Amino Acids for Sleep
Conventional drugs should be used with caution in the treatment of insomnia because many of them contain properties that can cause undesired effects. A balanced supply of nutrients is key for a healthy body and mind. Amino acids affect our bodies and minds because they make up proteins, which are needed in most of the biological processes in our bodies. As sleep can get affected by physical and mental disorders, amino acids can be helpful in treating insomnia. But how exactly? And what are the best amino acids for insomnia?
Glutamine Stops Stress and Calms The Mind
This amino acid provides energy to the immune and intestinal cells. Studies show that levels of glutamine in the body are lower during times of physical or psychological stress—and cells do not have the fuel to properly function. During times of stress and tension, it is important to use supplementation of glutamine to help the cells in your body. The immune and intestinal cells, in particular, need high levels of glutamine as they divide and renew themselves at higher rates.
People with mental disorders often have a deficiency of glutamine. This amino acid increases the production of GABA (gamma aminobutyric acid), which is the most important inhibitory neurotransmitter of the brain. By increasing GABA, glutamine acts as a natural sedative in the brain. GABA brings peace of mind, balance in stressful situations, improved concentration, and restorative sleep.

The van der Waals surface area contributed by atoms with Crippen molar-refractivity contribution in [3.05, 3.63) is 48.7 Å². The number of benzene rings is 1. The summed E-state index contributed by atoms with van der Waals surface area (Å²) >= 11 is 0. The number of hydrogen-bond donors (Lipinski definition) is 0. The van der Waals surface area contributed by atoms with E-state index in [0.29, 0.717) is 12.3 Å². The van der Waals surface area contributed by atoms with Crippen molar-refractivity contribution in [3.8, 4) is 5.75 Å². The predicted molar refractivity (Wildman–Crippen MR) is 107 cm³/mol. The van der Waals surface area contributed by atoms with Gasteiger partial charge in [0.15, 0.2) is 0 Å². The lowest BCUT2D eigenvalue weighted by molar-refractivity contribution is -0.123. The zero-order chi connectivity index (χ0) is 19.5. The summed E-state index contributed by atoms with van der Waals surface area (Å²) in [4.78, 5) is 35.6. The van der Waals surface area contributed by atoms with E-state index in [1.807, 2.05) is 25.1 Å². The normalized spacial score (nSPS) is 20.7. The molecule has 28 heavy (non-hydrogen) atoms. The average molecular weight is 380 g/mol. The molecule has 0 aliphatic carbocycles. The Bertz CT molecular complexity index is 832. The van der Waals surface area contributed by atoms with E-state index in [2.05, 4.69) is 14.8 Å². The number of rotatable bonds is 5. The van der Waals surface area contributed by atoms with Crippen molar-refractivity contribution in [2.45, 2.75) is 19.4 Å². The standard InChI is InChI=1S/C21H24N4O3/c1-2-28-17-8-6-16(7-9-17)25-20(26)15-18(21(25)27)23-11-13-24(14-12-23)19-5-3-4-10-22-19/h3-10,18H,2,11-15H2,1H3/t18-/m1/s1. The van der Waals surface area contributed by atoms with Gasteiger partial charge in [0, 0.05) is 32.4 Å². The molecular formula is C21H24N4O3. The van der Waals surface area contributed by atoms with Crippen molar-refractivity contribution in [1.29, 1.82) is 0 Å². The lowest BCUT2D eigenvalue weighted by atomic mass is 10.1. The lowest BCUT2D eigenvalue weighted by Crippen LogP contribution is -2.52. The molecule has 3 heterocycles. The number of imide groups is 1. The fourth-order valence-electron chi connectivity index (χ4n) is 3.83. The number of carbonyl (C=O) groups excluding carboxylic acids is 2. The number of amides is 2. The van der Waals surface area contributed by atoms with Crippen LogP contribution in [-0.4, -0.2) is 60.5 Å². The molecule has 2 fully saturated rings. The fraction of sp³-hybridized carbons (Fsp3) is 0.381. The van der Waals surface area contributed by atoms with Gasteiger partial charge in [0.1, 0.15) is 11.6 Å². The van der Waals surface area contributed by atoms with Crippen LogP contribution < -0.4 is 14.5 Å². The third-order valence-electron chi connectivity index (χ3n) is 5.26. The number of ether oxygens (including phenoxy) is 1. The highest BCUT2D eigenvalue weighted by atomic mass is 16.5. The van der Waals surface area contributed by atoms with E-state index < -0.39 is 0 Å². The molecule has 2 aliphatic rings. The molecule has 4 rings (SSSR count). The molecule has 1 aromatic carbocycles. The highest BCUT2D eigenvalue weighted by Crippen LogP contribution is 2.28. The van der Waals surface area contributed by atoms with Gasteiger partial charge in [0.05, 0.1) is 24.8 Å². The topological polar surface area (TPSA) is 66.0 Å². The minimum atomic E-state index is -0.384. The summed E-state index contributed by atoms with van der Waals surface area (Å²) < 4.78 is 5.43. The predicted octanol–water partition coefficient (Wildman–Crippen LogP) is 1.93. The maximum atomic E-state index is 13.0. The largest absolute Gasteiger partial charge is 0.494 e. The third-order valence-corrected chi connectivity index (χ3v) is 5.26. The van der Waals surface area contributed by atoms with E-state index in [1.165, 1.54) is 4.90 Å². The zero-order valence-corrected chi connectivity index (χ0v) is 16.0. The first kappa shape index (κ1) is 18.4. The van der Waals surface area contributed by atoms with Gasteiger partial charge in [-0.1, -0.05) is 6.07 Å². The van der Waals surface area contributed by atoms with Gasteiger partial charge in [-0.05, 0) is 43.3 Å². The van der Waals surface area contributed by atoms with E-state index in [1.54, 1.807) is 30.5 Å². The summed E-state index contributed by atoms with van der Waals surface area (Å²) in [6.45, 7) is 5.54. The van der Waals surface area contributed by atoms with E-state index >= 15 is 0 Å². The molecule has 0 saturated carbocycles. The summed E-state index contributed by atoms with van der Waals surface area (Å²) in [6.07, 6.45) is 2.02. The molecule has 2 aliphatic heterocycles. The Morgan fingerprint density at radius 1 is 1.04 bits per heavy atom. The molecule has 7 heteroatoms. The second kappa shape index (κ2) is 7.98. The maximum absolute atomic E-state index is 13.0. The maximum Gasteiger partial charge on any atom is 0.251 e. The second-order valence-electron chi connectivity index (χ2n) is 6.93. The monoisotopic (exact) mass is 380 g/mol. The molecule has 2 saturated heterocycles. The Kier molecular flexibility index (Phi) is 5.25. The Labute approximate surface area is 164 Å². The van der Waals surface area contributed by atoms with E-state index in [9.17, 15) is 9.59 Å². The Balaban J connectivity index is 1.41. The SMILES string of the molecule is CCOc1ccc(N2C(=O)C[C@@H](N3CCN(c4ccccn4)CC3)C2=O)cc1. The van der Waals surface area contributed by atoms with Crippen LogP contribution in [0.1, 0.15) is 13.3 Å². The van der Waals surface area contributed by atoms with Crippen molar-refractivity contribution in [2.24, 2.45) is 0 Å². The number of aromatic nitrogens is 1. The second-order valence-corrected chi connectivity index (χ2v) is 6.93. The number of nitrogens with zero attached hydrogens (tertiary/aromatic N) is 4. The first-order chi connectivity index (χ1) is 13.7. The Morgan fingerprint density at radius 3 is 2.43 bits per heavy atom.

Tryptophan Induces Sleep
Studies show that tryptophan (often called L-tryptophan, denoting the chemical structure) can help patients who have insomnia. A metabolic endproduct of tryptophan, 5HTP (5-hydroxytryptophan), boosts feelings of well-being, connection, and safety, by increasing production of the feel-good hormone, serotonin. Serotonin, like all neurotransmitters, transmits signals between nerve cells. Changes in the level of serotonin in the brain can alter mood and affect sleep. In addition to helping you sleep better, tryptophan can potentially reduce problems associated with sleep apnea or insomnia.
Glycine Improves Sleep Quality
Studies evaluated the effects of glycine on daytime sleepiness, fatigue, and performances in healthy subjects. The experiment aimed to reduce sleep to 25% less than the usual sleep time for three consecutive nights, and the participants took 3 grams of glycine before bedtime. A visual analog scale (VAS) and a questionnaire were used to evaluate results. The data showed a significant reduction in fatigue and sleepiness, despite the fact that participants got less sleep.
Oftentimes, amino acid therapy is based on administration of a single free amino acid. For example, you take L-tryptophan (or 5HTP) to increase serotonin in the brain. The caution is to avoid mega-dosing or over-using a supplement. The body strives very hard to maintain a balance in all things and amino acids, in particular, are very tightly regulated. A better strategy is to use a balanced essential amino acid mixture to ensure availability of the particular amino acid needed by the body and the brain. Amino acids for insomnia are beneficial and safer than pharmacologic approaches because they do not cause physical or psychological dependence.